Illegal festive gatherings held in government headquarters during Covid lockdowns – commonly referred to as Partygate – continue to Boris Johnson and the Conservative (Tory) Party. The report by Sue Gray, a senior civil service official, published last week, criticised the leadership in the government structure and revealed embarrassing details about drinking and partying while the British people were following the rules and self-isolating at home. In his response to MPs at the House of Commons, Johnson repeated his apology and accepted responsibility. But he defied calls to resign.
“We got away with it” was the answer one Johnson aide gave another staff member warning that one party might be breaking the rules, as the report by Gray revealed. It looked like the same applied to Boris Johnson as pressure to oust him abated. Tory leadership supported the PM. Tory MPs who publicly criticised him and his government stopped short of calling on him to resign, unwilling to change their government in the middle of multiple crises: rising living costs, war in Ukraine, escalating dispute with Europe over Northern Ireland after Brexit, etc.
Though he has managed to weather scandals since he took office in 2019, Johnson may be facing a new kind of challenge this time. Tory MPs concerned about losing their seats in the next general election are growing. Political opposition from the Labour Party and the Liberal Democrats has pushed the issue to boiling point. Yet the PM still enjoys the support of party leadership and a majority of Tory MPs. Johnson tested that support this week by amending the Ministerial Code to make it possible for ministers and senior officials not to resign for wrongdoings and instead simlpy apologise.
That last move prompted a furious response by politicians who accuse Johnson of “behaving like a tinpot despot” and “trampling all over the principles of public life”, as Labour Party deputy leader Angela Rayner said. She added, “It’s time to stop the rot that this prime minister has created at the heart of government and restore standards in public life.” But the Labour Party cannot do that, and it is up to Johnson’s party to unseat him by a no-confidence vote.
Many within the ruling party share Rayner’s sentiment, but the mood is still swinging. Senior members of the party are still considering their positions. But the number of angry MPs is rising. This week, Bob Neill, a former minister and chair of the Justice Committee, revealed that he had submitted a letter of no confidence this week to the committee of backbench MPs of the Conservative Party. He told the BBC: “These events have undermined trust in not just the office of the prime minister but in the political process itself. To rebuild that trust and move on, a change in leadership is required”, and he described the change to the ministerial codes as “not a wise move.”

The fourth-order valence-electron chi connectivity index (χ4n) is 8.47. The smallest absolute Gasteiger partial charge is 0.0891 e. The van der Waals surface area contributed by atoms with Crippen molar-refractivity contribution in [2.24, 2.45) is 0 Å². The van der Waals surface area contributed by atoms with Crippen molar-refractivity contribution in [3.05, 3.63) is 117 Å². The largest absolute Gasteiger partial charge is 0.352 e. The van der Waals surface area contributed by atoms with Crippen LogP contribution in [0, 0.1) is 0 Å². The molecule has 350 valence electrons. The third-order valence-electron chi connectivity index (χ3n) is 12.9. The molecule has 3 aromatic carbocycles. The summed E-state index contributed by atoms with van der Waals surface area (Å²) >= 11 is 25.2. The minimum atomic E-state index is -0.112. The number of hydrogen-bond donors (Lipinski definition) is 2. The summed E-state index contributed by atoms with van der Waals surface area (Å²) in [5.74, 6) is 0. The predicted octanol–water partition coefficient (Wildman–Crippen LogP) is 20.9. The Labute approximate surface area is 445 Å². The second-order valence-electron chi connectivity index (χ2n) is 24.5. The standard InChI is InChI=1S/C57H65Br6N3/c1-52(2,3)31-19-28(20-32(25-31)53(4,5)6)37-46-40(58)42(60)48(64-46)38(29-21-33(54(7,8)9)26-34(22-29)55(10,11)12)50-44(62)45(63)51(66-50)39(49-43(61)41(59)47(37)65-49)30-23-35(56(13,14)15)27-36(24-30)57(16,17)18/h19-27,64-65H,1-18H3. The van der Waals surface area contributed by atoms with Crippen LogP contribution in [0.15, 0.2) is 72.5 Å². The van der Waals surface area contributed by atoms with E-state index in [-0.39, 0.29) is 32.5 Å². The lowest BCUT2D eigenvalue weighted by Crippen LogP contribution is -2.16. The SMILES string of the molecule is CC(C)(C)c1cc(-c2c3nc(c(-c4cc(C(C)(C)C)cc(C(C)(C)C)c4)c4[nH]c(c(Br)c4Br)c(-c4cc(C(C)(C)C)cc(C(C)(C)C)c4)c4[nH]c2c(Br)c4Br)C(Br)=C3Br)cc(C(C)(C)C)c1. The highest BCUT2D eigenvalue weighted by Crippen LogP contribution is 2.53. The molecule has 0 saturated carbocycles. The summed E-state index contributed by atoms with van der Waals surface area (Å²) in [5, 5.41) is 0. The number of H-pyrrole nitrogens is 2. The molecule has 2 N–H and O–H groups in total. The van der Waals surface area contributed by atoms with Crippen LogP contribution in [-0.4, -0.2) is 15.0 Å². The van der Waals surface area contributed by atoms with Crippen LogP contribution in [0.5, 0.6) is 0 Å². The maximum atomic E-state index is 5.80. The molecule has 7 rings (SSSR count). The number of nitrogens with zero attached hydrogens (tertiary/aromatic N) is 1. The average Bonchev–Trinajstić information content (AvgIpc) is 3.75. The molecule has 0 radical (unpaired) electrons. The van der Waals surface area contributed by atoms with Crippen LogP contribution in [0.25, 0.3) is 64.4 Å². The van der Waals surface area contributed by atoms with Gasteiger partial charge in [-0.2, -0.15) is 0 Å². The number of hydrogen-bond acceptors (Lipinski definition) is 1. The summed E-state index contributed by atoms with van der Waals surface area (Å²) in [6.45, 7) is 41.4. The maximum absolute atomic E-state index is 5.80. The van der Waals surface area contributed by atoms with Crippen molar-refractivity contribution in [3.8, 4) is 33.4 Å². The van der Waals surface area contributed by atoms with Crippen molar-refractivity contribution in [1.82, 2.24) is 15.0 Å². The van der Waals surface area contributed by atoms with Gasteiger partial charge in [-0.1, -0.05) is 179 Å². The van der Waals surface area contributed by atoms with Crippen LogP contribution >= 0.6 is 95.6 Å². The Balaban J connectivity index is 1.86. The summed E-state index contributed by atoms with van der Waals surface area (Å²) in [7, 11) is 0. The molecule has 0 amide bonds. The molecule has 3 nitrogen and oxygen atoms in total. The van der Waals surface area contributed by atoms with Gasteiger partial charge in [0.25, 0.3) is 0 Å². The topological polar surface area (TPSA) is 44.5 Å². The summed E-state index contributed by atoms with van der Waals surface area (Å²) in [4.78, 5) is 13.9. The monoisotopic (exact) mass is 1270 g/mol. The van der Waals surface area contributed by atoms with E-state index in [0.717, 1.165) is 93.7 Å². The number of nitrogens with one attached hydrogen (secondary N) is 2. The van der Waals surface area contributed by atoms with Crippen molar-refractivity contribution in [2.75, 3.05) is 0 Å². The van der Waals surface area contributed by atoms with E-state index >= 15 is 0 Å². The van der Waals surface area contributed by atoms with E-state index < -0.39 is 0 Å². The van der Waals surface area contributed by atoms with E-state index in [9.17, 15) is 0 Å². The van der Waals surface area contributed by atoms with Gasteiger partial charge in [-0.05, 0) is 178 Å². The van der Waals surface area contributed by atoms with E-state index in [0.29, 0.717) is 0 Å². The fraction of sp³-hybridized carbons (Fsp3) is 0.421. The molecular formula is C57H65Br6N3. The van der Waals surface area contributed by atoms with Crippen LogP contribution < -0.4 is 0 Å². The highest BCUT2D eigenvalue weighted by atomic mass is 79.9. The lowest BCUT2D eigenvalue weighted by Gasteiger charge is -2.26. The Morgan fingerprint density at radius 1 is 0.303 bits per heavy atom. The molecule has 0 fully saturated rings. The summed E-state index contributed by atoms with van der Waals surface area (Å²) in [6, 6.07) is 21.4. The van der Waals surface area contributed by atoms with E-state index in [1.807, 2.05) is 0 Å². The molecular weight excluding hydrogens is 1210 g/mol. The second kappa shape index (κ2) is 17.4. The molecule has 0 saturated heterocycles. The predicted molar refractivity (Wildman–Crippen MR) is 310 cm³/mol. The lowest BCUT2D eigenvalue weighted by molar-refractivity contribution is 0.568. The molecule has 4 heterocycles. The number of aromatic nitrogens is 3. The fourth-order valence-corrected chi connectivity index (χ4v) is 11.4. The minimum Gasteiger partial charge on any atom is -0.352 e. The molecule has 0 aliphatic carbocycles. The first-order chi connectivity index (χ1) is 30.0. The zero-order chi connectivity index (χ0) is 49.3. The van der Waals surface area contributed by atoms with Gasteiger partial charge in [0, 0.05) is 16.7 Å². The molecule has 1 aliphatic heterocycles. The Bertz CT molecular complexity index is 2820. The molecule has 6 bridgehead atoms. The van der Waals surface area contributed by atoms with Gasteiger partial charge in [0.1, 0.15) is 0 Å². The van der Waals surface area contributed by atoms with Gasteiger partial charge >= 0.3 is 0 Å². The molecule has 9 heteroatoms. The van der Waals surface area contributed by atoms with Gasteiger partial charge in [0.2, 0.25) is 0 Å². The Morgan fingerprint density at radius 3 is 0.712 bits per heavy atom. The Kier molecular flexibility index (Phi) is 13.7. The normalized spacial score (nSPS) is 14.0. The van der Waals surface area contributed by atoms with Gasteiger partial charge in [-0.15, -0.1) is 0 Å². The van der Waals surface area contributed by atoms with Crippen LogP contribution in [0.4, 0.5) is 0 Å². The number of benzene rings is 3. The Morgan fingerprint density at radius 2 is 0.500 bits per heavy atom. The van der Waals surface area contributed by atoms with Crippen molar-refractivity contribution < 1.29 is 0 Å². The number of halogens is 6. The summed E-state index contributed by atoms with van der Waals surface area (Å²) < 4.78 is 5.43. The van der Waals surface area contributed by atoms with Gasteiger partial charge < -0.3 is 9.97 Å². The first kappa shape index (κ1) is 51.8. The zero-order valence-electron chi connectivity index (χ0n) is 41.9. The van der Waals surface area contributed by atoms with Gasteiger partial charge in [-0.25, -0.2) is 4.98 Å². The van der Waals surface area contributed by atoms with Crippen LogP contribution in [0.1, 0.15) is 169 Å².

To launch a no-confidence vote, 15 per cent of Tory MPs must submit letters to the committee, which means 45 MPs. So far, from public statements and media interviews one can count about 35 Tory MPs criticising Johnson, but those confirming submission of no-confidence letters are only around 22. Parliament is now in recess, and will be back on 6 June. Some analysts and media commentators are waiting until then to see if the number will reach 40.
There is also another date on the political agenda towards end of next month where by-elections in Tiverton and Wakefield will take place. The latter became up for grabs after Tory MP Imran Ahmad Khan resigned following being convicted of sexual assault. If the Conservative Party loses the two seats, this will confirm the fear among many in the party that Boris Johnson has become a liability and must go.
There has been talk among senior party members that, after repeated scandals and revelations of corruption in government, Johnson should not lead the party in next, 2025 election, even if he stayed in his position for now. But opinion polls done after the publication of Sue Gray report show that Tory MPs might act sooner.
The latest YouGov poll published this week found that, out of 88 “battleground” constituencies the party took from Labour in the last election or holds with a narrow majority, just three would remain in Tory hands. Though media commentary considered that a good result for Labour, it would actually lead to a hung parliament. Results of local elections on 5 May showed that the Tories lost more seats to Liberal Democrats than to Labour.
Boris Johnson seems to have exhausted all his political tricks to save his position, as many analysts conclude. Next month could be a defining moment not only for him but for the Tories as a whole. But even if the party decided to change the prime minister, boiling British politics might not cool down, since no replacement can be more than a lame duck until January 2015.
*A version of this article appears in print in the 2 June, 2022 edition of Al-Ahram Weekly.